Libel Case Can’t Be Litigated with Alleged Libel Sealed—and the Alleged Libel Is Now Unsealed
I wrote about this in November:
In Manhattan Telecommunications Corp. [MetTel] v. Granite Telecommunications, LLC, MetTel sued its competitor Granite for allegedly libeling MetTel in statements to customers; but the allegedly libelous statements were redacted from the publicly available Complaint.
Not allowed, says Delaware Court of Chancery Vice Chancellor Joseph R. Slights III, dealing with my notice opposing such sealing. (Many thanks to my local counsel Garrett Rice of Ross Aronstam & Moritz LLP for all his invaluable help, and to UCLA law student Jenna Battaglia, who worked on the case with me.) Here is an excerpt from the Vice Chancellor’s opinion; for similar federal cases, see Parson v. Farley (which I had also filed) and Holmes v. Grambling:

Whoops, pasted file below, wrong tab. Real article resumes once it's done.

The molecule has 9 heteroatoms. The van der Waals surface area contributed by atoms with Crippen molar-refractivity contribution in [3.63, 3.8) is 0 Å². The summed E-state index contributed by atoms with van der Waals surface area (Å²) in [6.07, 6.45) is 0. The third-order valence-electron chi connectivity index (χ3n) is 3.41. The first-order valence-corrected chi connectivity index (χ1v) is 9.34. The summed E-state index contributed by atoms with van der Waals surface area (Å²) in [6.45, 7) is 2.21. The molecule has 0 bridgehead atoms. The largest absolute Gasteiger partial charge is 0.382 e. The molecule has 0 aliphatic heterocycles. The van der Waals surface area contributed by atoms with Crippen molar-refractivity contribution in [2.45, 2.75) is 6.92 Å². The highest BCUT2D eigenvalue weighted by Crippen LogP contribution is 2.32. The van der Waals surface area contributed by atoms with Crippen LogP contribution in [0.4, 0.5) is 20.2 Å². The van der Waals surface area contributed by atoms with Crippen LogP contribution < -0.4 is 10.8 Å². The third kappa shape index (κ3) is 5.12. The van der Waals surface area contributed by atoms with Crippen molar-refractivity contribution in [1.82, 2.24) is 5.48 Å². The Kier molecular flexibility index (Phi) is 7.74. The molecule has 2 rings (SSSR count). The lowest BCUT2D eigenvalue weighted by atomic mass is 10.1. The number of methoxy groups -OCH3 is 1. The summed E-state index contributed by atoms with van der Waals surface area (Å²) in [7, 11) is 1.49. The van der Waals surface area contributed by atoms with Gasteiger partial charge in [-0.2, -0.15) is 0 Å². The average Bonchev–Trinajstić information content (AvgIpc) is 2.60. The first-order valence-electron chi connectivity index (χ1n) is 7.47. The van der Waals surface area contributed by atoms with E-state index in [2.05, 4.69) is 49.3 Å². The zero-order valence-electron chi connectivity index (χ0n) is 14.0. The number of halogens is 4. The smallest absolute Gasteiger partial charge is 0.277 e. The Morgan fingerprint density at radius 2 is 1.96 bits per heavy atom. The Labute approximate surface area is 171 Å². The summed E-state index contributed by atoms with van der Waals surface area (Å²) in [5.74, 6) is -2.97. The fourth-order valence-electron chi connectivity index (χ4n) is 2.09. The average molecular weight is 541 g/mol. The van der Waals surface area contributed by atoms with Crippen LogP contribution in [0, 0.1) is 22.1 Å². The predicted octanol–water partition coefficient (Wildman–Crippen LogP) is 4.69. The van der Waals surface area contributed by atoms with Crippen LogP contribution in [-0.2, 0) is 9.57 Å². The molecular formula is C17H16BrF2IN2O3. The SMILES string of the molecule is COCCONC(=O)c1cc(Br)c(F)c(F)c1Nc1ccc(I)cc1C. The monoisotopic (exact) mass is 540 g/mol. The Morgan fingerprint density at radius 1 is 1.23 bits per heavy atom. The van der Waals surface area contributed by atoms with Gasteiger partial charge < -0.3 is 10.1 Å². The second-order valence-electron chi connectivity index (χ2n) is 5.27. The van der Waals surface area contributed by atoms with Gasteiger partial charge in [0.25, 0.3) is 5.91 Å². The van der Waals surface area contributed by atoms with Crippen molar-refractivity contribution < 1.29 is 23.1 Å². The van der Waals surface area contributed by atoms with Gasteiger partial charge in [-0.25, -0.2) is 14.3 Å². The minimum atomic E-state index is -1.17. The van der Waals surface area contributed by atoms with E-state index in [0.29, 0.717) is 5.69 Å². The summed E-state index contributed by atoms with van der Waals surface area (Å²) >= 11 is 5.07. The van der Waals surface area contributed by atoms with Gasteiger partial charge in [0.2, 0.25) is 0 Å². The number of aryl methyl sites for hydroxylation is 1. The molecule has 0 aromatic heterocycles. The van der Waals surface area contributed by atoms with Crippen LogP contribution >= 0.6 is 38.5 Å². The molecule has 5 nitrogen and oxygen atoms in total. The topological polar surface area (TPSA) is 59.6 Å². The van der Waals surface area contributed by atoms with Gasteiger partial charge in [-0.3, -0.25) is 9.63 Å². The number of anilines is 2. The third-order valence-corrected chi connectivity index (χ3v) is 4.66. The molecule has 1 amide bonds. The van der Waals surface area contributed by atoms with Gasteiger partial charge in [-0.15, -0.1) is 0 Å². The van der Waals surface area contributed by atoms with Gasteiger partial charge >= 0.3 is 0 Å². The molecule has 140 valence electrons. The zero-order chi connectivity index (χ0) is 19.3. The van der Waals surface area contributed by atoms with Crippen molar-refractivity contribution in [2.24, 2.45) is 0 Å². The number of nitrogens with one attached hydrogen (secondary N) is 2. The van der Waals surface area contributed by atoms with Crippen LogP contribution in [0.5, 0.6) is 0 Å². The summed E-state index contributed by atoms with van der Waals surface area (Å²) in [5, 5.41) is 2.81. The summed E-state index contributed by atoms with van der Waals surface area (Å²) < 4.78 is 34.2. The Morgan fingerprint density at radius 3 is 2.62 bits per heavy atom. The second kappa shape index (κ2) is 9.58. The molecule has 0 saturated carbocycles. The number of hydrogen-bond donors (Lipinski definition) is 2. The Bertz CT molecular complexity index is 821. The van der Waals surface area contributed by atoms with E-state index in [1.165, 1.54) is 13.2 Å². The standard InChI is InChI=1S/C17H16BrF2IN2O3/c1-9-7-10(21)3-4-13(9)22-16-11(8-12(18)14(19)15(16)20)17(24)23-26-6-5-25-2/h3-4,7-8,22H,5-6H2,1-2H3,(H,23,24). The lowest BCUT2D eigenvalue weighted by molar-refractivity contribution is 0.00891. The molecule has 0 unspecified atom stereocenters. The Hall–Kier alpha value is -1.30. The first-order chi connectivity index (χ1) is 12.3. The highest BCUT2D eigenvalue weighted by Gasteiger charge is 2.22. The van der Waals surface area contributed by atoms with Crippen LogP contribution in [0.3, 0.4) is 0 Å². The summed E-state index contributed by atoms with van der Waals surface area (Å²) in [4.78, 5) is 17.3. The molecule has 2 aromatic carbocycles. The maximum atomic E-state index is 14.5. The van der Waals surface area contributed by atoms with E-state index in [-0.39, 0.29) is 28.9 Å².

Court of Chancery Rule 5.1 … codifies the “powerful presumption of public access” to court proceedings and records…. [Confidential treatment is allowed only if a party] can demonstrate that “the public interest in access to Court proceedings is outweighed by the harm that public disclosure of sensitive, non-public information would cause.”
By design, the burden of demonstrating [this] is exacting, recognizing that “[t]hose who decide to litigate in a public forum … must do so in a manner consistent with the right of the public to follow and monitor the proceedings and the
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